Due to the (ongoing) COVID-19 pandemic, I started working from home on March 12, 2020. I visited the office once in the fall for an hour to perform a minor task.
My small business, Chicago Cityscape, hired Casey Smagala to run business development for the real estate information website.
I bought a two-flat in East Garfield Park in the summer after touring dozens of houses. I had first toured this house, and met the owner, Carl, who lived there, in February. I toured it a second time that month, with my friend, Kevin. After several more months of touring houses and realizing that I couldn’t afford an already-renovated house, I made an offer to Carl in May. The house closed in July.
Friends in Denver asked me and my friend, R, to come visit and camp, hike, and bike in and around Aspen in August. Denver also has allowed accessory dwelling units (ADUs) for years, so I talked to a local housing organizer and biked around the city looking at backyard houses.
I didn’t move into my two-flat because it turned out to need more renovation than I had believed. I also started a journal, which has one post so far.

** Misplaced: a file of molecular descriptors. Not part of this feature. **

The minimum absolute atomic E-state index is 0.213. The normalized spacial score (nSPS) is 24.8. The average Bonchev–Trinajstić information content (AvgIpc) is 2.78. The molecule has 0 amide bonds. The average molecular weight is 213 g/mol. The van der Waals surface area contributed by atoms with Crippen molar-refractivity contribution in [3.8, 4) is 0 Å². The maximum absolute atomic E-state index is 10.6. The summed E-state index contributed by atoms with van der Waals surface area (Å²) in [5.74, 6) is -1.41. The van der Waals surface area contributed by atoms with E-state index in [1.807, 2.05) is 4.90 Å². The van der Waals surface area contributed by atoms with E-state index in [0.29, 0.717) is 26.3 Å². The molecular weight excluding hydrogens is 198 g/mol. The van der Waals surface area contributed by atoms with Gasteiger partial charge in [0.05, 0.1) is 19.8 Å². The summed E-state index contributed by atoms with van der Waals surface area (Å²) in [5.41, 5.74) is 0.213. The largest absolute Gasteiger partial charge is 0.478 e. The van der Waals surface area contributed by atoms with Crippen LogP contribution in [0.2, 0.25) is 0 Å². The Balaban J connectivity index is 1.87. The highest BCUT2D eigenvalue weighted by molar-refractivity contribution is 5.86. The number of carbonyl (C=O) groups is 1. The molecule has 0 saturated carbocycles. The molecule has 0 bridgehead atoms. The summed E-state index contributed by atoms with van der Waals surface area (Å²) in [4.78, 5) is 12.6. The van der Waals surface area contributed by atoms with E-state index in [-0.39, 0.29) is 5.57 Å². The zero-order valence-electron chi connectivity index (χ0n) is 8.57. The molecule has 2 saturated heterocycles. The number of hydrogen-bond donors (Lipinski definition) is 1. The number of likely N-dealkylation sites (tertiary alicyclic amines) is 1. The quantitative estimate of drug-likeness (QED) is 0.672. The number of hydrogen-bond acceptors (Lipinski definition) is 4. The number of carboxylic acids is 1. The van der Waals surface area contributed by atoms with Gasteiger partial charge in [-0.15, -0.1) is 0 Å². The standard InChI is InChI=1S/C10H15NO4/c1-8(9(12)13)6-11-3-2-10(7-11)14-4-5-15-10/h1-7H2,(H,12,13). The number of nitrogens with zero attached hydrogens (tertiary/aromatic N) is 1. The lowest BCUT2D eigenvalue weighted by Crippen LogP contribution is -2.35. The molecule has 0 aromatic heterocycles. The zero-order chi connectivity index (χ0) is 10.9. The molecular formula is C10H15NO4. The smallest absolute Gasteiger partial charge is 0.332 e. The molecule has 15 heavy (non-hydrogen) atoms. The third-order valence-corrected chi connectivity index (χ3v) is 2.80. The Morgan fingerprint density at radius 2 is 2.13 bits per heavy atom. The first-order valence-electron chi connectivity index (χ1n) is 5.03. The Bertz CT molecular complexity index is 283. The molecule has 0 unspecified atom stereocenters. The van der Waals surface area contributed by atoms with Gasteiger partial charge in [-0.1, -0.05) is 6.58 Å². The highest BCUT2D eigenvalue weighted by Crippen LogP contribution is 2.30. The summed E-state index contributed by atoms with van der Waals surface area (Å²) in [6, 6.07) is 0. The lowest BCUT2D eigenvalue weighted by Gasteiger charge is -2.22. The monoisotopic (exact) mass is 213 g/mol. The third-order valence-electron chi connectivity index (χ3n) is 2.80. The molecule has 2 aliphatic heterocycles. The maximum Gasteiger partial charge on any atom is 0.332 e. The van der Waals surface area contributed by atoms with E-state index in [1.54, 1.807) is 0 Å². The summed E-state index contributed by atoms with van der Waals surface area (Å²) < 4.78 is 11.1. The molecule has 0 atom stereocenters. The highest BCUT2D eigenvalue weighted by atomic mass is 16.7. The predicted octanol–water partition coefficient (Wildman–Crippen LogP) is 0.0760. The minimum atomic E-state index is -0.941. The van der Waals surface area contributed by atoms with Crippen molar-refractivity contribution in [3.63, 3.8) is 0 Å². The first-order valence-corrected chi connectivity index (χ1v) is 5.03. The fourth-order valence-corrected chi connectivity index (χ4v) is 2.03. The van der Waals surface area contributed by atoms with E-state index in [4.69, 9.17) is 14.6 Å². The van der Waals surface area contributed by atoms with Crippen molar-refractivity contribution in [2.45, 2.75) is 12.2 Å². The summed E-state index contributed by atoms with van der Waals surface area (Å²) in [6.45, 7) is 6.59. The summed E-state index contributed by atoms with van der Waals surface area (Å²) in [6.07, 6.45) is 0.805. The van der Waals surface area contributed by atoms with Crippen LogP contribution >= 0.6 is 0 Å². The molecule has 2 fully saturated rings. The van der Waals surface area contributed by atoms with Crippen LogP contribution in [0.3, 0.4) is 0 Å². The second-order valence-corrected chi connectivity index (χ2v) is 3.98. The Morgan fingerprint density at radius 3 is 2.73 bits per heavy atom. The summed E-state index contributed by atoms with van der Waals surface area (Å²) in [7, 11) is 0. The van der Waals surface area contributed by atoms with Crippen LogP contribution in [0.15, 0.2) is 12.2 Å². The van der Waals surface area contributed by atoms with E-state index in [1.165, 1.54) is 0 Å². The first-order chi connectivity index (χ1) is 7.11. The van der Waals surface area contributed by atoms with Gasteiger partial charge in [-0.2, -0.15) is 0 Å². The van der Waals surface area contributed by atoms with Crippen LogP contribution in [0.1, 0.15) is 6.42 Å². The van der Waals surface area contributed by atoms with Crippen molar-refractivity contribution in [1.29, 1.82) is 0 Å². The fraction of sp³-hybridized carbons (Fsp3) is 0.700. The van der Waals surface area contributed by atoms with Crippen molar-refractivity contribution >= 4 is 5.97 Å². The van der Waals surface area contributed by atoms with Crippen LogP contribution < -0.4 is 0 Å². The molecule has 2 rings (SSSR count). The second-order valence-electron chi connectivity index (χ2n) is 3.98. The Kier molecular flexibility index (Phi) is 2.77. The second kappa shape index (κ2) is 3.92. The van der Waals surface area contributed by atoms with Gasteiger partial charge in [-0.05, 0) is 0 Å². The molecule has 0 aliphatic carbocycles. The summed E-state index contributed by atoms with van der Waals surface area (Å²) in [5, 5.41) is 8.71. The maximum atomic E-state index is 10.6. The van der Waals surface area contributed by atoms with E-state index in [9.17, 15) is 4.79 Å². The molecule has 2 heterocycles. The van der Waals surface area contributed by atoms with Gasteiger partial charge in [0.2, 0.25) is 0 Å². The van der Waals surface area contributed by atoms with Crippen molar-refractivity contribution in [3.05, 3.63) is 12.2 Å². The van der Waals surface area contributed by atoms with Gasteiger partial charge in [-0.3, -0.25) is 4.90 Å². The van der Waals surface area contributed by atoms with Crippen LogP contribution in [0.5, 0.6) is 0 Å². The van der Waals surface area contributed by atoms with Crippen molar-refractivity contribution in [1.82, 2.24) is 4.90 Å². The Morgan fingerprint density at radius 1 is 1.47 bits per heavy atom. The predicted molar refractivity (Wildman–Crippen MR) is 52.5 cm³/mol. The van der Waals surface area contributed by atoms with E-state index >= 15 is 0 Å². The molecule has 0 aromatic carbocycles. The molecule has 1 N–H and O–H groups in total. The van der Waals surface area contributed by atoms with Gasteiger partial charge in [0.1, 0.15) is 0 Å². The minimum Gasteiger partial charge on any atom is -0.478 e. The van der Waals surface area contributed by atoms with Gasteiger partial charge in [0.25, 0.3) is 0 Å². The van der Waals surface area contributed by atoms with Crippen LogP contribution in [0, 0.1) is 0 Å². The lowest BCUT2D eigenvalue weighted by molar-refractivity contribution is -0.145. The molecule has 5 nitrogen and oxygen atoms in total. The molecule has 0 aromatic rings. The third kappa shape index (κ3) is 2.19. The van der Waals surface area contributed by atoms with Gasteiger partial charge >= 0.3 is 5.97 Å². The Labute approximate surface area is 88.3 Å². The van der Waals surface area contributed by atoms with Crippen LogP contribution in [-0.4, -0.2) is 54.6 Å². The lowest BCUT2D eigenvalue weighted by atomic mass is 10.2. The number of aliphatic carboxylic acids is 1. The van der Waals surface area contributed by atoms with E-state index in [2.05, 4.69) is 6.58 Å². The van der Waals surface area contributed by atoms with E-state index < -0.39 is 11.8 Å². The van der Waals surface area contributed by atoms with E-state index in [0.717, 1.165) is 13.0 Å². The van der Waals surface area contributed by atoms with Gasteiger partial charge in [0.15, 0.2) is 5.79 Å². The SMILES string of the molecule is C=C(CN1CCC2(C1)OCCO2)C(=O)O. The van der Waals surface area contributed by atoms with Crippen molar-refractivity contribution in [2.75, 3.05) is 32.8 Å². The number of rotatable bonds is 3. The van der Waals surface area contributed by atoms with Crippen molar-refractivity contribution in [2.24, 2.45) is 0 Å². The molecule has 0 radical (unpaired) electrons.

I left my job as of December 31, 2020, so that I could focus on developing and growing Chicago Cityscape.
By the end of the year, I published eight blog posts. I didn’t have a goal; two of them were based on books I was reading: (1) Before the Lake Street elevated (now the Green Line) was built, a monorail was proposed (via a book about the history of the CTA’s predecessors)! (2) I read Beryl Satter’s book about her father, a landlord in Chicago, “Family Properties”, and I biked by one of the extant buildings.
My “hot air balloon” was used for some cool projects that needed aerial photography (both co-produced by Paola Aguirre and her consulting firm, Borderless Studio). I filmed some the massive mapmaking happening at the former Overton school in Bronzeville – which can only be seen from the sky – for an AIA film challenge; I also snagged some clips of the Pink Line ‘L’ going in and out of the California Ave station to visualize an area being studied for a corridor revitalization.